In fact, this season’s meetings have become a carbon copy of their clashes of last season, with the Reds prevailing 4-0 at the Vitality, and running out 3-0 winners on their own home turf in both seasons.
Bournemouth actually started the match very well and Ryan Fraser drew the first save of the match from Alisson within 90 seconds as the Reds hardly touched the ball inside the opening couple of minutes.
From then on, however, Eddie Howe had no answer for what Klopp and his Liverpool team threw at his players as they tried to work a way back into the game. That effort from Fraser would be one of only two attempts on target for the visitors as they were outclassed by their superior opponents. Bournemouth’s display was not particularly bad, but more so they were beaten fair and square by Liverpool’s tremendous performance.
When on the ball, the likes of Fraser and former Red Jordon Ibe showed good pace and industry to bounce back on the front foot, but they struggled to deliver any kind of service into Joshua King who was swallowed by Virgil van Dijk and Joel Matip at the heart of the opposing defence.
To Howe’s credit, he made positive substitutions in bringing on another former Liverpool man in Dominic Solanke as well as Lys Mousset up front, but ultimately the absences of Callum Wilson and David Brooks were unable to be filled as offered little to chip away at Liverpool’s lead.
Liverpool’s most important player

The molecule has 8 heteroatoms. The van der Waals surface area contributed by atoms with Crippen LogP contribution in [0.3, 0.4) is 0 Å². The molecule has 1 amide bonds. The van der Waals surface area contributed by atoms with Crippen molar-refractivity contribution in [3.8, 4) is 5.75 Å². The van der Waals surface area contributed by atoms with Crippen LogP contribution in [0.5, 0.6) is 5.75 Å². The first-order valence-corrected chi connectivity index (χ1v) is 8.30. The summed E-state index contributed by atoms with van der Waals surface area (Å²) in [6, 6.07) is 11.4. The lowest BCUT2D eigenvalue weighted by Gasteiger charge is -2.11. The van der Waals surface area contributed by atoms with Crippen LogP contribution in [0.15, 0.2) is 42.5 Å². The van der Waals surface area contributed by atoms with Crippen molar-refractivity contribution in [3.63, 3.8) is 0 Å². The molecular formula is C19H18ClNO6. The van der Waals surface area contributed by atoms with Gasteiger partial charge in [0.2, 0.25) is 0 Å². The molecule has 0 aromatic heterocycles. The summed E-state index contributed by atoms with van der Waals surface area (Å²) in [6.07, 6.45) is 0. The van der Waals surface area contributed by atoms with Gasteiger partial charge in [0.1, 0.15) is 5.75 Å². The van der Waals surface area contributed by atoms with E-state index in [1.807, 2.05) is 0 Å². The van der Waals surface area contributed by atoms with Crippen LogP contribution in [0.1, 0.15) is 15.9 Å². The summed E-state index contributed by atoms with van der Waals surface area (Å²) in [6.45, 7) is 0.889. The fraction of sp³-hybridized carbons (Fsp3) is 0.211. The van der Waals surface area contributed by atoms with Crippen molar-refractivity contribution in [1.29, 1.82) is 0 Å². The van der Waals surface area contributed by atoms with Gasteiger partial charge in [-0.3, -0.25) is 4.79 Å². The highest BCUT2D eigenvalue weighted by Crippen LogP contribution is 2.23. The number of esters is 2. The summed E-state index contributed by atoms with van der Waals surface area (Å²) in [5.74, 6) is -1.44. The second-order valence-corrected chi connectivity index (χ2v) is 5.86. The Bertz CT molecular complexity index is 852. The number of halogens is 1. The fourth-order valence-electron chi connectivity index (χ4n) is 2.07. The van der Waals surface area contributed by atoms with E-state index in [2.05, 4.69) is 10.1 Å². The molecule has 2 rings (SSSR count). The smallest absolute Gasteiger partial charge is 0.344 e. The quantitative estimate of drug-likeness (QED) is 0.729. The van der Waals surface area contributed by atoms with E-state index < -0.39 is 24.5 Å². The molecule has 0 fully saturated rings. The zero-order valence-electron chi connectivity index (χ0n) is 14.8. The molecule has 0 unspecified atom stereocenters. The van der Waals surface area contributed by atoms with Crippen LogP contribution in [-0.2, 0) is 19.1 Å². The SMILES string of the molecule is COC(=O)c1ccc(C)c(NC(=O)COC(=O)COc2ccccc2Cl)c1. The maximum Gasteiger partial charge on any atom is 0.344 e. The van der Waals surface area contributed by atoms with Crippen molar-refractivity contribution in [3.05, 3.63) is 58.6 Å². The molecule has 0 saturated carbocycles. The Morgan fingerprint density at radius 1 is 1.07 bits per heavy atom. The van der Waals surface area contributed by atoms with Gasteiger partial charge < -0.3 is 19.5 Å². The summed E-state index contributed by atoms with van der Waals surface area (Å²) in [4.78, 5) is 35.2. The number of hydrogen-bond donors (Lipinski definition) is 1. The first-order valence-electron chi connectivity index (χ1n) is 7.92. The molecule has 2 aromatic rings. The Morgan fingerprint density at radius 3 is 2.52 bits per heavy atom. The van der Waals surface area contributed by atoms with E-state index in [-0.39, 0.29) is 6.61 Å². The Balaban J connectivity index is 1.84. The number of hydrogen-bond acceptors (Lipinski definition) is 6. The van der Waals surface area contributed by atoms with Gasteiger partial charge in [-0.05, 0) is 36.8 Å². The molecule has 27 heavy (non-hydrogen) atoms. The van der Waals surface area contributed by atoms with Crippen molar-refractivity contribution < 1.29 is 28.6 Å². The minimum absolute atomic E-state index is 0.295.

There is often talk in football over the debate between ‘the best’ player in a team and ‘the most important’ player in the team, as they do not always mean the same thing. Mo Salah is Liverpool’s best player, no questions asked. He is one of the best attackers in world football, and alongside Mane and Firmino he strikes fear into all defences he faces.
In terms of the most important player, however, that player that the Reds struggle without when they are not in the side, there is more of a debate. If Salah does not play, Firmino and Mane are still there to shoulder some of the load, Xherdan Shaqiri can come in, as well as the likes of Divock Origi and Daniel Sturridge.
One player who proved his case to be recognised as an integral piece in the Liverpool squad was Georginio Wijnaldum; the Dutchman putting in a man of the match display in this game.
Struggling for fitness in recent weeks, the Reds’ midfield has been worse off without his tenacity, his guile and the work ethic and class that he brings each time he crosses the white line. Liverpool’s midfield was cut to pieces on the counter-attack against West Ham, as was it against Crystal Palace, both games in which the 28-year-old did not feature.
Back in the side, and later revealed to have been recovering from illness, Wijnaldum showed exactly what he means to Klopp’s set-up and how underrated he is, cutting out balls through the middle of the pitch, winning balls back and getting forward with deep, powerful runs from midfield.
It was a performance that deserved a goal and could have seen more than one but for the Dutchman being too unselfish at times, and he got what he deserved as he bids to be an integral part of Liverpool’s title run-in.